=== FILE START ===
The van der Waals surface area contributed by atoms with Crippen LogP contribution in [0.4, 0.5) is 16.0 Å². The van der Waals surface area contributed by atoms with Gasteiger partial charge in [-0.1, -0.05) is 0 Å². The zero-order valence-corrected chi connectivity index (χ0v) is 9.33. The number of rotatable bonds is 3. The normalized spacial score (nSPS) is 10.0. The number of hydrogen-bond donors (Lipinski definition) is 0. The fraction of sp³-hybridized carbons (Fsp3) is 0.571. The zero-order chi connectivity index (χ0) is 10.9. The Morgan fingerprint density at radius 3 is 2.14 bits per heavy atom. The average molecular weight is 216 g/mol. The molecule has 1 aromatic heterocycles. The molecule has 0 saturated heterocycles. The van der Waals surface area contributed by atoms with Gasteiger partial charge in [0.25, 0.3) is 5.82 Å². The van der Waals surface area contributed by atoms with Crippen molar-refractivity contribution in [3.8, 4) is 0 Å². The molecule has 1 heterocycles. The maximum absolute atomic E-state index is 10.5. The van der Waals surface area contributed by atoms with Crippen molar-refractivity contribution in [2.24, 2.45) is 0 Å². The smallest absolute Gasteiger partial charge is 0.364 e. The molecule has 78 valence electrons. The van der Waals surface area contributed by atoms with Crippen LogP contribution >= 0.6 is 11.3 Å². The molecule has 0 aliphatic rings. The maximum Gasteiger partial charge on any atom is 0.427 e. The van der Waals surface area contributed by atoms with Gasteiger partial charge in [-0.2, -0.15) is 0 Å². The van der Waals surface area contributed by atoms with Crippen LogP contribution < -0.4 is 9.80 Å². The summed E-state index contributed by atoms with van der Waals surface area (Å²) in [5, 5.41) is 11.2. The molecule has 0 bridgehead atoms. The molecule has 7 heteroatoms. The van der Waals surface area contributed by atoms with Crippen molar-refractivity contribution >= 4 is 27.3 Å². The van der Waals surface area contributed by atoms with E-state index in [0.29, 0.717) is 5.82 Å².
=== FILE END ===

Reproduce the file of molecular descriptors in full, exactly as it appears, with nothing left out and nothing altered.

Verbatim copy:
The van der Waals surface area contributed by atoms with Crippen LogP contribution in [0.4, 0.5) is 16.0 Å². The van der Waals surface area contributed by atoms with Gasteiger partial charge in [-0.1, -0.05) is 0 Å². The zero-order valence-corrected chi connectivity index (χ0v) is 9.33. The number of rotatable bonds is 3. The normalized spacial score (nSPS) is 10.0. The number of hydrogen-bond donors (Lipinski definition) is 0. The fraction of sp³-hybridized carbons (Fsp3) is 0.571. The zero-order chi connectivity index (χ0) is 10.9. The Morgan fingerprint density at radius 3 is 2.14 bits per heavy atom. The average molecular weight is 216 g/mol. The molecule has 1 aromatic heterocycles. The molecule has 0 saturated heterocycles. The van der Waals surface area contributed by atoms with Gasteiger partial charge in [0.25, 0.3) is 5.82 Å². The van der Waals surface area contributed by atoms with Crippen molar-refractivity contribution in [3.8, 4) is 0 Å². The molecule has 1 heterocycles. The maximum absolute atomic E-state index is 10.5. The van der Waals surface area contributed by atoms with Crippen molar-refractivity contribution in [2.24, 2.45) is 0 Å². The smallest absolute Gasteiger partial charge is 0.364 e. The molecule has 78 valence electrons. The van der Waals surface area contributed by atoms with Crippen LogP contribution >= 0.6 is 11.3 Å². The molecule has 0 aliphatic rings. The maximum Gasteiger partial charge on any atom is 0.427 e. The van der Waals surface area contributed by atoms with Gasteiger partial charge in [-0.2, -0.15) is 0 Å². The van der Waals surface area contributed by atoms with Crippen LogP contribution < -0.4 is 9.80 Å². The summed E-state index contributed by atoms with van der Waals surface area (Å²) in [5, 5.41) is 11.2. The molecule has 0 bridgehead atoms. The molecule has 7 heteroatoms. The van der Waals surface area contributed by atoms with Crippen molar-refractivity contribution >= 4 is 27.3 Å². The van der Waals surface area contributed by atoms with E-state index in [0.29, 0.717) is 5.82 Å².